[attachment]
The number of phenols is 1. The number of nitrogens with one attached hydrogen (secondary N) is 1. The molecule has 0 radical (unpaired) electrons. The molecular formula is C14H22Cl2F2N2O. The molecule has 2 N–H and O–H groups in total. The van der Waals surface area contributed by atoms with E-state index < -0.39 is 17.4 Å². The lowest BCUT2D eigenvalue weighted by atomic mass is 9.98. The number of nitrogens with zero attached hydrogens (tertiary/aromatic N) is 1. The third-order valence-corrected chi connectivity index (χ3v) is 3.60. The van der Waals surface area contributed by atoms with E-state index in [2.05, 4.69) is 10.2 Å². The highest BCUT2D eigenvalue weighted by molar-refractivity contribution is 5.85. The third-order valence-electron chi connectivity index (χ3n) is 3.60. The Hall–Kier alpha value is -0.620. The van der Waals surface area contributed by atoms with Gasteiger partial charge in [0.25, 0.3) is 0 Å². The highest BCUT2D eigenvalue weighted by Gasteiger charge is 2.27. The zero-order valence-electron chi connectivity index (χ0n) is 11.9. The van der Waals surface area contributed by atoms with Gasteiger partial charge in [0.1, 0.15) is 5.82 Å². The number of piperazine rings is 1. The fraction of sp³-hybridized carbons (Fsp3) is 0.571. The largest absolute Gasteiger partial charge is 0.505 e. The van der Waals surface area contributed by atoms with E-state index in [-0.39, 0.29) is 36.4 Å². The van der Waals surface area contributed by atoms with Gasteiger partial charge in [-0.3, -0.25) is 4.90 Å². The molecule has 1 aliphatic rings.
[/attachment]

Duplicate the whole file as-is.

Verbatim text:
The number of phenols is 1. The number of nitrogens with one attached hydrogen (secondary N) is 1. The molecule has 0 radical (unpaired) electrons. The molecular formula is C14H22Cl2F2N2O. The molecule has 2 N–H and O–H groups in total. The van der Waals surface area contributed by atoms with E-state index < -0.39 is 17.4 Å². The lowest BCUT2D eigenvalue weighted by atomic mass is 9.98. The number of nitrogens with zero attached hydrogens (tertiary/aromatic N) is 1. The third-order valence-corrected chi connectivity index (χ3v) is 3.60. The van der Waals surface area contributed by atoms with E-state index in [2.05, 4.69) is 10.2 Å². The highest BCUT2D eigenvalue weighted by molar-refractivity contribution is 5.85. The third-order valence-electron chi connectivity index (χ3n) is 3.60. The Hall–Kier alpha value is -0.620. The van der Waals surface area contributed by atoms with Gasteiger partial charge in [0.25, 0.3) is 0 Å². The highest BCUT2D eigenvalue weighted by Gasteiger charge is 2.27. The zero-order valence-electron chi connectivity index (χ0n) is 11.9. The van der Waals surface area contributed by atoms with Gasteiger partial charge in [0.1, 0.15) is 5.82 Å². The number of piperazine rings is 1. The fraction of sp³-hybridized carbons (Fsp3) is 0.571. The largest absolute Gasteiger partial charge is 0.505 e. The van der Waals surface area contributed by atoms with E-state index in [-0.39, 0.29) is 36.4 Å². The van der Waals surface area contributed by atoms with Gasteiger partial charge in [-0.3, -0.25) is 4.90 Å². The molecule has 1 aliphatic rings.